Trump pardons Bernard Kerik

Bernard Kerik at CPAC in 2014.
Bernard Kerik at CPAC in 2014.
Gage Skidmore/Flickr
Bernard Kerik at CPAC in 2014.

Trump pardons Bernard Kerik

The former New York City police commissioner had pleaded guilty to felony tax fraud charges in 2009.
February 18, 2020

President Donald Trump pardoned former New York City Police Commissioner Bernard Kerik on Tuesday afternoon, along with financier Michael Milken. He also commuted the prison sentence of former Illinois Gov. Rod Blagojevich.

Kerik confirmed on Twitter that the president had pardoned him.

In 2009, Kerik pleaded guilty to felony tax fraud charges and lying to White House officials. 

It was discovered that Kerik accepted $250,000 worth of renovations to his apartment in 2004 by a company with possible Mafia connections and lied about the costs. He also lied to White House officials about his past misconduct while interviewing to become head of the Department of Homeland Security. In 2010, Kerik was sentenced to 48 months in prison but was released in 2013. 

“I think it’s long overdue,” Timothy Parlatore, Kerik’s lawyer, told CNBC, adding, “It’s something that I’ve been fighting for for several years.”

Kerik was once extremely close with the president’s personal attorney and former New York City Mayor Rudy Giuliani – Kerik even made Giuliani his daughter’s godfather. In 1993, the pair first met and hit it off when Kerik operated as Giuliani’s driver and bodyguard during his 1993 mayoral campaign, according to the book "Grand Illusion: The Untold Story of Rudy Giuliani and 9/11" by Wayne Barrett and Dan Collins.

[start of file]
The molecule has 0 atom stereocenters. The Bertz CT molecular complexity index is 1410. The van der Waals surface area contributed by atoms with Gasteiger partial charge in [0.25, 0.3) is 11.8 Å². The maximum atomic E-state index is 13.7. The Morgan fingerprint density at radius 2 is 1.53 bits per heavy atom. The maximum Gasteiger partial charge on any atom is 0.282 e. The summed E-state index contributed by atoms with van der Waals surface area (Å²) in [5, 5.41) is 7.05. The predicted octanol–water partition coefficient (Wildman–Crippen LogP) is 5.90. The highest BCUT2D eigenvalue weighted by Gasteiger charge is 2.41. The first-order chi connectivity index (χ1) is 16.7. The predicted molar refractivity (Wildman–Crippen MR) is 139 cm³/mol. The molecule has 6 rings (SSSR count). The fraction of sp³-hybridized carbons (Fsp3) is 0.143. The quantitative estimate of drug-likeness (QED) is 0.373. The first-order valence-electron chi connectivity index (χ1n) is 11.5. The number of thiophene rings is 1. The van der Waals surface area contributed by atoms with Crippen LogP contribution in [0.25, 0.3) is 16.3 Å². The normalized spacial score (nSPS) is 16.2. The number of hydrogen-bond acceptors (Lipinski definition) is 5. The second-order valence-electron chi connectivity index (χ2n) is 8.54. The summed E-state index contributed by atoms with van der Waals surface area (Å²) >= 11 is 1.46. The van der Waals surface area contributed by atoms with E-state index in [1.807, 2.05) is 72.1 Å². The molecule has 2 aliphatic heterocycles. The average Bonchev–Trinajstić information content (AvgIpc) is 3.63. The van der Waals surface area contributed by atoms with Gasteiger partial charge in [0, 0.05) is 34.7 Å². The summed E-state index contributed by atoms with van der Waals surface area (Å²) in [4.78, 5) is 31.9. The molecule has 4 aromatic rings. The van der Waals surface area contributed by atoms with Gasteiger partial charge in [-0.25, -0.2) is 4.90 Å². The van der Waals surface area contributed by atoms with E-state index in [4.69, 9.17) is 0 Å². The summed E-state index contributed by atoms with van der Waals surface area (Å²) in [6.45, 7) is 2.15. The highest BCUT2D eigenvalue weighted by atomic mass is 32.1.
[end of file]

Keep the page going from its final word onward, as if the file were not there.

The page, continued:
"The two hit it off, and Kerik did more than just watch the candidate's back himself,” Barrett and Collins wrote. “He recruited an entire team of cops to guard him for nothing. After the election, the new mayor appointed Kerik to a join in the Corrections Department, then to corrections commissioner, and then to head of the Police Department in 2000. After 16 months, he left office with Giuliani and joined the new firm (Giuliani Partners, a consulting agency led by Rudy)."

It’s possible that Kerik’s close ties to the president’s attorney may have helped sway Trump’s decision to pardon him, though nothing has reported to suggest that is the case at this time.

Amanda Luz Henning Santiago
Amanda Luz Henning Santiago
is City & State's web reporter and social media editor.
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